[Expresso, Portugal]



El País, Spain

U.S. Cables Show Brazil Warned Chavez 'Not to Play' with U.S. 'Fire'


"One emissary Lula sent to Caracas was his chief-of-staff José Dirceu, who reportedly warned Chavez about the advisability of 'playing with fire.' It doesn’t appear that Lula's suggestion had any effect, as the Venezuelan leader continued to attack the United States on all fronts."


By Juan Jesus Aznarez


Translated By Paula van de Werken


December 21, 2010


Spain - El País - Original Article (Spanish)

President Hugo Chavez after calling President George W. Bush 'El Diablo,' or in English, 'the Devil,' at the 61st session of the United Nations General Assembly, Sept. 20, 2006.

U.N. VIDEO: Venezuela's President Hugo Chavez addresses the opening of the 61st session of the U.N. General Assembly, Sept. 20, 2006, 00:23:50RealVideo

Madrid: Since his first inauguration as president, the incendiary rhetoric of Hugo Chavez has not only aggravated the United States, the main recipient of his invective, but Brazil as well. Through private messages asking Chavez to show more restraint, Brazil President Lula da Silva has sought to calm the virulence of the Bolivarian's discourse. One emissary Lula sent to Caracas was his chief-of-staff José Dirceu, who reportedly warned Chavez about the advisability of “playing with fire.” Dirceu confirmed this himself in an interview with U.S. Ambassador to Brasilia John Danilovich. There is no way to tell if Dirceu was really that cutting in his remarks to Chavez, or if the talk was just the fulfillment of a promise intended to placate the United States, which was apparently irritated by Brasilia's silence in the face of the paratrooper ex-lieutenant's verbal excesses.


[Editor's Note: This article is based on a U.S. diplomatic cable released by WikiLeaks].


It doesn’t appear that Lula's suggestion had any effect, as the Venezuelan leader continued to attack the United States on all fronts, and frequently includes in his remarks Columbia's [former] President Álvaro Uribe, Washington's ally in a region where Chavez wants to consolidate his influence. A year after his first meeting with U.S. diplomats, his insults of George W. Bush were terrible: “donkey [ass],” “alcoholic” and “murderer” were just a few of the epithets he voiced in public [see video below]. A State Department report filed by Ambassador Danilovich in April 2005 relates that Lula’s key adviser traveled to Caracas with the permission of the president, “delivering a forceful message that Chavez should end his provocative rhetoric and concentrate on the domestic problems of his country.”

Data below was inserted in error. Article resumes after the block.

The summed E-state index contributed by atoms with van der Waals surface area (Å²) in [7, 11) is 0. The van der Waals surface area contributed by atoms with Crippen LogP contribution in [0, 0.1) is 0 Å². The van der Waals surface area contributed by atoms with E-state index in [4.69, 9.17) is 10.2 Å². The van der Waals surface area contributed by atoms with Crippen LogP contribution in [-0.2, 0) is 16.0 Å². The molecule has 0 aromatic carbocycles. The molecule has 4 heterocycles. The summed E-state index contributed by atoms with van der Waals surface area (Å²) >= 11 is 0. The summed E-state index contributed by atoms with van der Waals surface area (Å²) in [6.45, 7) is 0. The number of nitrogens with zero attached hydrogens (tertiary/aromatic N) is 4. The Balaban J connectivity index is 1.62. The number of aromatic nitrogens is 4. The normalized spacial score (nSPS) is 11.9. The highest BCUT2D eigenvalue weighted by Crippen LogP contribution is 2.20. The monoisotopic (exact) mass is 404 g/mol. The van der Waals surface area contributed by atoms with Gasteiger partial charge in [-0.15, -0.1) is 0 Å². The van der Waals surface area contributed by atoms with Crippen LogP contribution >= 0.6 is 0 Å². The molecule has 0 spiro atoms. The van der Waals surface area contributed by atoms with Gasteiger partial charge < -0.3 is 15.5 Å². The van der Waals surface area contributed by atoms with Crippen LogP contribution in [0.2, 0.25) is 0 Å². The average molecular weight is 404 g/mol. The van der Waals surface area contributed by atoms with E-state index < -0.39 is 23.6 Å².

The U.S. ambassador told Dirceu that Washington policy in this regard was not to respond to Chavez, so as to prevent him from having any excuses and make it easier for him to demonstrate his true nature, “i.e.: to let him hang himself.”


The clashes between Chavez and the United States were particularly intense when the Venezuelan president concluded that the 2002 "oil coup," which almost forced him from power, was promoted by Washington during secret meetings with the opposition. “Chavez' provocations against the U.S. harm the national interests of Venezuela and are of concern to Brazil and its neighbors,” wrote the U.S. diplomat.  



[Editor's Note: The 2002 coup attempt against Chavez is sometimes referred as the "oil coup, because it occurred after Chávez had passed a number of controversial laws in November 2001, and attempted to strengthen government control over the state oil company, PDVSA.]


Dirceu promised to inform Chavez that it "isn't only the U.S. government and U.S. elites that feel hostile toward him - American business executives and even the 'man in the street' now view Venezuela as a problem for the U.S. Dirceu will stress to Chavez that such a tense situation with American society cannot possibly benefit him or his country."


However, the U.S. ambassador emphasized to Lula’s chief adviser that in his opinion, the “strategic alliance” between Lula and Chavez and the "apparent reluctance of Lula and regional leaders to openly refute or criticize Chavez's most outrageous comments can lead some observers to assume that Brazil and others tacitly agree with Chavez's views and that Chavez is the alliance's de facto spokesman.”


Presidents Chavez and Lula: Friendly advice be ignored?



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The position of Cuba was also touched on at the meeting. According to Dirceu, despite the excellent relations between Venezuela and Cuba, regional tension doesn't interest Havana. Under the contrary, “Cuba's internal problems are so profound and its economy so fragile that Castro's regime desperately needs a calm regional environment to attempt to deal with these issues and to try to attract more foreign investment. Dirceu reiterated what he said in his meetings in Washington, in the sense that if the government of the United States would permit trade and private contacts with Cuba, the Caribbean island, “would be unrecognizable in five years.”


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